The Daily Limp

I’m not entirely sure why I write this blog.  I think I write these posts because I need a place to put “all the stuff”.  I also write these posts because I’m hopeful that it might be useful to someone else.  Maybe our daily limp with a childhood-onset schizophrenia spectrum disorder, what it looks like, trying to treat it, how it affects our family, and all the rest of it will make a difference in another person’s life.  One hopes…

Well, we saw Dr. Klerpachik on Friday, and I must say that I genuinely like him.  How can one not genuinely like a man who openly speaks of needing to watch his carb intake while glancing down at his belly? He is a truly collaborative psychiatrist, and that’s rare.  So, how is Grace doing? Poorly.

The bump in Abilify has not helped.  The bump in Lamictal has not helped either.  Her mood is still mercurial, and she is still hallucinating.  Then, I mentioned Grace’s bouts with mixed states.  “Oh, tell me about that.”  I went on to describe Grace in a mixed state.  “Well, she’s paranoid, manic, and deeply depressed all at the same time.  Frankly, it’s awful.” He grimaced.  “What do you do when she’s like that?” I sighed, “I try to get the family out of the house, and then it’s kind of like herding cats.  For a few moments she’s really elevated and wandering around the house.  In an instant, she switches.  Then she’s openly weeping and stomping.  She becomes very belligerent.  She usually tries to lock herself in a room and refuses to come out.  Then she’s paranoid, thinking someone is watching her.  The cycle lasts anywhere from three to twelve hours.  If I can get her to fall asleep, her brain will usually reset.” He got up and paced for a bit.  “Have you tried Benadryl?” I laughed, “I’m way ahead of you.  She has a paradoxical reaction to it.”  He put his hands on his hips, “Hmph.  That can happen.”  I went on to say, “You might not like this, but I give her Dramamine to try to induce sleep because of its soporific effects.”  He looked thoughtful.  “That’s not a bad idea actually.  Does it work?”  I nodded, “Sometimes.”

In the end, he gave me a PRN (pro re nata) prescription for Seroquel to be tried during psychosis (the mixed state).  It is in the same class of drugs as Abilify, but it is known to be sedating.  He’s hopeful that it might cause Grace’s brain to calm down and let her sleep, thus, resetting during these psychotic times.  We shall see…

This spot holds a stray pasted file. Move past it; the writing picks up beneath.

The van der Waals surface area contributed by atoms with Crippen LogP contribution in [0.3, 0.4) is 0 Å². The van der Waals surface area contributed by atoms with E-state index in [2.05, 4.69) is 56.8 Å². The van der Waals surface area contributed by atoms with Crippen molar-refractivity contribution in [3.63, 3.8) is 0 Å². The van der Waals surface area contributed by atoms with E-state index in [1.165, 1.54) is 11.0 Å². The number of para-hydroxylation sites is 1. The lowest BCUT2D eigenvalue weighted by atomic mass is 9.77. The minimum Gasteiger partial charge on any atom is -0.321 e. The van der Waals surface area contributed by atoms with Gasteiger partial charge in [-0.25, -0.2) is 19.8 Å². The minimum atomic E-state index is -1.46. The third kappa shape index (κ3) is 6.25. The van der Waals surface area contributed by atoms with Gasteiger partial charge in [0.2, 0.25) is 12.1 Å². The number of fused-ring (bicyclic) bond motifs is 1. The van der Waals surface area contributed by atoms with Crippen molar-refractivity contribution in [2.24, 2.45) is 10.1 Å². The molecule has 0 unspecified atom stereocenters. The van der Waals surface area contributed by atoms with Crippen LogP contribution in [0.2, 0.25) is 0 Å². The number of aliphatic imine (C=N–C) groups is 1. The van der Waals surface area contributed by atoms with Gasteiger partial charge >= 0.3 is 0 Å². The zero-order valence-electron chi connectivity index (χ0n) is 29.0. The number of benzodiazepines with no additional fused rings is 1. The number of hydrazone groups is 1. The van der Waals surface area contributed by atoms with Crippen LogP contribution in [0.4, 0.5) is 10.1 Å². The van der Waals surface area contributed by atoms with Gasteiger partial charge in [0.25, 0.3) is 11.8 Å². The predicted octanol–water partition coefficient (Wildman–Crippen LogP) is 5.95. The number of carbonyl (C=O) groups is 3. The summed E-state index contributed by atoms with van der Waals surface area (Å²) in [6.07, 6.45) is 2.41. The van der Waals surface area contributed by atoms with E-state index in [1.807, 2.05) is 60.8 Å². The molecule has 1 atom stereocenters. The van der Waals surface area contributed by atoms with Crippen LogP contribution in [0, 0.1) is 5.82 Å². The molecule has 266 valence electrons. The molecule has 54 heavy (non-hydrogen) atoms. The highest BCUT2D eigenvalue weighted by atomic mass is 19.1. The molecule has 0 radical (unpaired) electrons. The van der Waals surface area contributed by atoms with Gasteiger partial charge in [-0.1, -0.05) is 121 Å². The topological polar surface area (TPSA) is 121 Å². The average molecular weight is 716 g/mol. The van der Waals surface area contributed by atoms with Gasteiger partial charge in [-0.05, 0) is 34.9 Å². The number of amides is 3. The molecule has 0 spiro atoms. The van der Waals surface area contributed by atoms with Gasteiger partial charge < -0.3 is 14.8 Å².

We moved on to speaking about Grace’s social skills regression.  I am deeply troubled by her behaviors, and it pains me to see her losing her ability to know what is and is not socially appropriate.  Dr. Klerpachik explained that this sort of regression is common with schizophrenia spectrum disorders because of the cognitive impairments that go along with it.  He began with, “Because of the cognitive impairments due to the neuroprogression of the schizophrenia spectrum disorders, kids can appear to behave as if they have autism.  Not that Grace is autistic, but there is something called…” I interrupted him, “Are you going to talk about ‘theory of mind’ (ToM)?” He said, “Why, yes!”  I got a little excited here because ToM is central to what I do for a living.  This is something I could wrap my brain around. “Are you trying to say that ToM difficulties are also common to people on the schizophrenia spectrum, and I should expect Grace to struggle with this now and in the future?” He replied, “Yep.  She’s actually going to need social skills classes much like the autistic kids do, but no one is going to put her in with the ASD kids because she’s not autistic.  It’s really too bad.  There’s not enough resources for these kids because there aren’t a lot of them out there.”  Well, I can do something for her.  This is what I do, and then we’ll see what develops.  At least I don’t feel  helpless, and that’s worth a lot.

Remember how I talked about taking care of yourself? Well, I’m trying to practice what I preach so I went to my book club meeting even though I hadn’t read the book.  Yes, I’ve become one of those people.  The woman who goes to book club but doesn’t read the book.  I don’t have time to read novels right now, but I’ll get there again.  I have to say that the women in this group are all lovely individuals.  Every time I show up they inquire after Grace almost in unison, and they listen to me drone on.  They even take their time explaining the novel’s plot just for me so that I can follow the discussion.  They don’t have to do that.  In fact, it might be annoying, but they do it anyway.  I appreciate it to no end, and it’s little supportive offerings like this that go a long way into making our ‘daily limp’ more enjoyable.

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Because Gracie loves the LOLCats

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2 thoughts on “The Daily Limp

    • I think I have to write just to process our life. There are few people I can talk to about it. Sympathy and empathy are very different. So…I write. Thanks for reading. xo

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